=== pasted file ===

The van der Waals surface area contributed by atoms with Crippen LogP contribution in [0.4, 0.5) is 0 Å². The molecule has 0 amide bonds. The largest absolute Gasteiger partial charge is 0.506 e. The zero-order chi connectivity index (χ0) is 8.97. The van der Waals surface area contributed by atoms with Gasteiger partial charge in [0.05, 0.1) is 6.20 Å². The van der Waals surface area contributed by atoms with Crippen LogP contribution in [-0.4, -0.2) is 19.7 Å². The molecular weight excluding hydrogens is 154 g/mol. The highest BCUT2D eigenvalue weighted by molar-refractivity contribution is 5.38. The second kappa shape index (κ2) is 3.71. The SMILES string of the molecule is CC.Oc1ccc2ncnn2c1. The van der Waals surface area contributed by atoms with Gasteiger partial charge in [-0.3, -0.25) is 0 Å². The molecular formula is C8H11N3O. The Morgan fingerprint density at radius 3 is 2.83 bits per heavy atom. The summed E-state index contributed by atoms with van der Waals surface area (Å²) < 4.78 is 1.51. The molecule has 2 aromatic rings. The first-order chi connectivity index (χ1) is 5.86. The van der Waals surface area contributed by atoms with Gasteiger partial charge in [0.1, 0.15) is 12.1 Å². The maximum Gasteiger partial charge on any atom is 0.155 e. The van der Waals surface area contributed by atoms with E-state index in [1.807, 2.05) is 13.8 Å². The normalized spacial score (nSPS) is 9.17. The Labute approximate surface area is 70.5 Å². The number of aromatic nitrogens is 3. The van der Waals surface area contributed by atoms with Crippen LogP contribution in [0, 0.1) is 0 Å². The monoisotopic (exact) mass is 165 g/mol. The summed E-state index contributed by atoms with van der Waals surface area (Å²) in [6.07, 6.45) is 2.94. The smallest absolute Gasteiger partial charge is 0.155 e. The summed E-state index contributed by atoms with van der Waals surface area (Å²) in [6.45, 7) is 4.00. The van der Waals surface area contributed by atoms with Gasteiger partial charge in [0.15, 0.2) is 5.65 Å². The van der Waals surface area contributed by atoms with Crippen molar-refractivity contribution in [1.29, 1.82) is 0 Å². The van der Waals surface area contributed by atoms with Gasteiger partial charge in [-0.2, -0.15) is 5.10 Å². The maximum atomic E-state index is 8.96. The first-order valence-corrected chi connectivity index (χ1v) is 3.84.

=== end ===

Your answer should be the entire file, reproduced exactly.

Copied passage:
The van der Waals surface area contributed by atoms with Crippen LogP contribution in [0.4, 0.5) is 0 Å². The molecule has 0 amide bonds. The largest absolute Gasteiger partial charge is 0.506 e. The zero-order chi connectivity index (χ0) is 8.97. The van der Waals surface area contributed by atoms with Gasteiger partial charge in [0.05, 0.1) is 6.20 Å². The van der Waals surface area contributed by atoms with Crippen LogP contribution in [-0.4, -0.2) is 19.7 Å². The molecular weight excluding hydrogens is 154 g/mol. The highest BCUT2D eigenvalue weighted by molar-refractivity contribution is 5.38. The second kappa shape index (κ2) is 3.71. The SMILES string of the molecule is CC.Oc1ccc2ncnn2c1. The van der Waals surface area contributed by atoms with Gasteiger partial charge in [-0.3, -0.25) is 0 Å². The molecular formula is C8H11N3O. The Morgan fingerprint density at radius 3 is 2.83 bits per heavy atom. The summed E-state index contributed by atoms with van der Waals surface area (Å²) < 4.78 is 1.51. The molecule has 2 aromatic rings. The first-order chi connectivity index (χ1) is 5.86. The van der Waals surface area contributed by atoms with Gasteiger partial charge in [0.1, 0.15) is 12.1 Å². The maximum Gasteiger partial charge on any atom is 0.155 e. The van der Waals surface area contributed by atoms with E-state index in [1.807, 2.05) is 13.8 Å². The normalized spacial score (nSPS) is 9.17. The Labute approximate surface area is 70.5 Å². The number of aromatic nitrogens is 3. The van der Waals surface area contributed by atoms with Crippen LogP contribution in [0, 0.1) is 0 Å². The monoisotopic (exact) mass is 165 g/mol. The summed E-state index contributed by atoms with van der Waals surface area (Å²) in [6.07, 6.45) is 2.94. The smallest absolute Gasteiger partial charge is 0.155 e. The summed E-state index contributed by atoms with van der Waals surface area (Å²) in [6.45, 7) is 4.00. The van der Waals surface area contributed by atoms with Gasteiger partial charge in [0.15, 0.2) is 5.65 Å². The van der Waals surface area contributed by atoms with Crippen molar-refractivity contribution in [1.29, 1.82) is 0 Å². The van der Waals surface area contributed by atoms with Gasteiger partial charge in [-0.2, -0.15) is 5.10 Å². The maximum atomic E-state index is 8.96. The first-order valence-corrected chi connectivity index (χ1v) is 3.84.